Just because the budget had been balanced, Cowger said, did not mean that the commissioners should dismiss staff reductions and downsizing.
“I think you’re doing a disservice to the county, not considering downsizing government,” said Cowger.
Commissioner Judy Boggs said she was confident the commissioners and staff would be able to prepare for future shortfalls by next year.
“I don’t want to go any further and end up with surpluses,” said Boggs said.
“We’re doing a disservice to the taxpayers. Next year is going to be twice as bad as this year,” said Church.
There was little discussion of furloughs as a money-saving gesture. According to staff, one furlough day for all county employees would save $84,000. The county could save $532,000 through 6.3 furlough days for every county employee.
Cowger questioned whether Worcester County should be one of the only governments in Maryland not downsizing or making cuts in employees.
“I don’t know how we’re going to explain to the taxpayers,” said Cowger.
Cowger predicted a big tax increase in the next few years for Worcester County.
The commissioners have not increased taxes for the next fiscal year.
“We can always address this. We don’t have to address it now in the budget. The budget is balanced,” said Boggs.
“We’re not acting in a prudent way…I don’t want to lay anyone off. I don’t,” said Church.
Some county departments are functioning at 50 percent of the capacity needed three years ago, when building was at a high point in the county, he said.
Boggs said she would consider laying off temporary workers, but not full-time staff.
Commissioner Linda Busick called any decision to lay staff off that day arbitrary.
“I think it would be adding to our 16.9 percent unemployment,” said Busick.
Commissioner Virgil Shockley pointed out that, during the previous week’s budget session, his proposal that three part-time grass cutters be eliminated from the budget could not even get a second, but now all of a sudden two commissioners were supporting lay-offs.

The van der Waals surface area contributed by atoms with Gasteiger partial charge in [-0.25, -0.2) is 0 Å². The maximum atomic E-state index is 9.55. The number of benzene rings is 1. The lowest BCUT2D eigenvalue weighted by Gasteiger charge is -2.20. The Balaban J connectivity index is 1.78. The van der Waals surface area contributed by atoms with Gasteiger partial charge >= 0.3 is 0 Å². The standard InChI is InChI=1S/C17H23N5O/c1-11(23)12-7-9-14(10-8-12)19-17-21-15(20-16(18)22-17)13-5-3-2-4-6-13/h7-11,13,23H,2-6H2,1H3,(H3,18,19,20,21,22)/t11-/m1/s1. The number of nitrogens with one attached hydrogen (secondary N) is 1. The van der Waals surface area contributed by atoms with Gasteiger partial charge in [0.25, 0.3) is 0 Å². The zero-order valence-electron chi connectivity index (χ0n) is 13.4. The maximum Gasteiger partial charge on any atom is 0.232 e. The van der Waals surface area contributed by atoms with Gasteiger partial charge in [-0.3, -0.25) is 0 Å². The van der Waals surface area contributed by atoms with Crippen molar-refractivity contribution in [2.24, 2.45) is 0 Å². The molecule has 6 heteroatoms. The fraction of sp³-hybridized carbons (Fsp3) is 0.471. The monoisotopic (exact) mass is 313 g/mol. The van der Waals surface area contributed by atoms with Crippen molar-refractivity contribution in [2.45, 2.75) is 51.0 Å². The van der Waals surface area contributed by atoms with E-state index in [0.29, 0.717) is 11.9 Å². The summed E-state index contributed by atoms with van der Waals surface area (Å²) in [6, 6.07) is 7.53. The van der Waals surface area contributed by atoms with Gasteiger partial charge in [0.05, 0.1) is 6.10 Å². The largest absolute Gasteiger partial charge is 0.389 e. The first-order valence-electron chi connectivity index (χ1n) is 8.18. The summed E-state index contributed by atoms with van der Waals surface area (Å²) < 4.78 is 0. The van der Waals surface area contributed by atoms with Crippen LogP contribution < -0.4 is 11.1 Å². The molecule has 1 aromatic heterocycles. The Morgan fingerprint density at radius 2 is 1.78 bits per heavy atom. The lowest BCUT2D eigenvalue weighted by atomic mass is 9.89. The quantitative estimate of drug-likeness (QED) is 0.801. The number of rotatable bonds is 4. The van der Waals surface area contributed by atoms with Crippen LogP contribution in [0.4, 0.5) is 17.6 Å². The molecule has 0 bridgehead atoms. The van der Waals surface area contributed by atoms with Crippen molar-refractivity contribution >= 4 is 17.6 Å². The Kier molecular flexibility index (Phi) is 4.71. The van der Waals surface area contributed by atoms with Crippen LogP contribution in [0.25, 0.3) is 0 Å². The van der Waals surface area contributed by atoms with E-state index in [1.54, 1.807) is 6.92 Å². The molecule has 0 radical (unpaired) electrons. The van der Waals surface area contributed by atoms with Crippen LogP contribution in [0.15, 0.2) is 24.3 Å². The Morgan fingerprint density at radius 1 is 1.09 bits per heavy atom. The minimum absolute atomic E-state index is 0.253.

Gulyas said that the commissioners should look at re-organizing those three departments, starting there and coming back to make a decision later. “I truly believe we need to re-organize the departments and start it now,” said Gulyas.
“It doesn’t make anyone happy to make these reductions,” said Church.
After some discussion, Church abruptly made a motion to downsize county government by consolidating the Comprehensive Planning, Environmental Programs, and Development Review and Permitting departments. Cowger seconded the motion.
Boggs then invoked a point of order, saying that she did not know if it was appropriate to make that kind of decision during a work session.
Cowger pointed out that the commissioners voted on the Board of Education budget at the previous week’s work session.
“I don’t think that was appropriate either,” said Boggs.
Church made a motion to go into closed session to discuss personnel matters.
Despite the open session discussions on the matter, which ended only when the commissioners decided to go into closed session, the decision to consolidate the departments was not announced when the commissioners returned to the budget workshop. The only word on what transpired during the closed session was a perfunctory report by Gulyas that personnel matters had been discussed.
Church withdrew his earlier motion upon returning to the open session and Cowger withdrew his second.
Information on actions taken during the closed session quickly emerged through the community, but there appear to be no firm plans for a formal announcement of the consolidation of the three departments.